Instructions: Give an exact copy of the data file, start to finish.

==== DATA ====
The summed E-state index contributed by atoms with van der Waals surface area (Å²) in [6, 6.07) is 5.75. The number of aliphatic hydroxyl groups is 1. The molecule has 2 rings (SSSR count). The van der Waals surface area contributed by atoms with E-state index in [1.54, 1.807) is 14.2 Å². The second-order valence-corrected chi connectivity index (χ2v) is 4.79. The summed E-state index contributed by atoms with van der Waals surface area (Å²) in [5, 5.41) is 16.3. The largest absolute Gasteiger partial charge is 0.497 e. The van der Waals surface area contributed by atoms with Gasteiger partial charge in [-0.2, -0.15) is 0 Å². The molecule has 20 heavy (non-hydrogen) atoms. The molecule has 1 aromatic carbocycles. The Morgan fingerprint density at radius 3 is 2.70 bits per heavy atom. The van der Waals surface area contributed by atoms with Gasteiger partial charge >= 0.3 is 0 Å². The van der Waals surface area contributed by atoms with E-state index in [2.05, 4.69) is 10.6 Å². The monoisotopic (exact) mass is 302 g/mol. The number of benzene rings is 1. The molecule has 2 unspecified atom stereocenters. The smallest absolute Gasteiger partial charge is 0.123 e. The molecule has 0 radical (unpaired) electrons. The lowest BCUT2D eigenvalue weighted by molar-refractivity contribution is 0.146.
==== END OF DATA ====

The summed E-state index contributed by atoms with van der Waals surface area (Å²) in [6, 6.07) is 5.75. The number of aliphatic hydroxyl groups is 1. The molecule has 2 rings (SSSR count). The van der Waals surface area contributed by atoms with E-state index in [1.54, 1.807) is 14.2 Å². The second-order valence-corrected chi connectivity index (χ2v) is 4.79. The summed E-state index contributed by atoms with van der Waals surface area (Å²) in [5, 5.41) is 16.3. The largest absolute Gasteiger partial charge is 0.497 e. The van der Waals surface area contributed by atoms with Gasteiger partial charge in [-0.2, -0.15) is 0 Å². The molecule has 20 heavy (non-hydrogen) atoms. The molecule has 1 aromatic carbocycles. The Morgan fingerprint density at radius 3 is 2.70 bits per heavy atom. The van der Waals surface area contributed by atoms with Gasteiger partial charge >= 0.3 is 0 Å². The van der Waals surface area contributed by atoms with E-state index in [2.05, 4.69) is 10.6 Å². The monoisotopic (exact) mass is 302 g/mol. The number of benzene rings is 1. The molecule has 2 unspecified atom stereocenters. The smallest absolute Gasteiger partial charge is 0.123 e. The molecule has 0 radical (unpaired) electrons. The lowest BCUT2D eigenvalue weighted by molar-refractivity contribution is 0.146.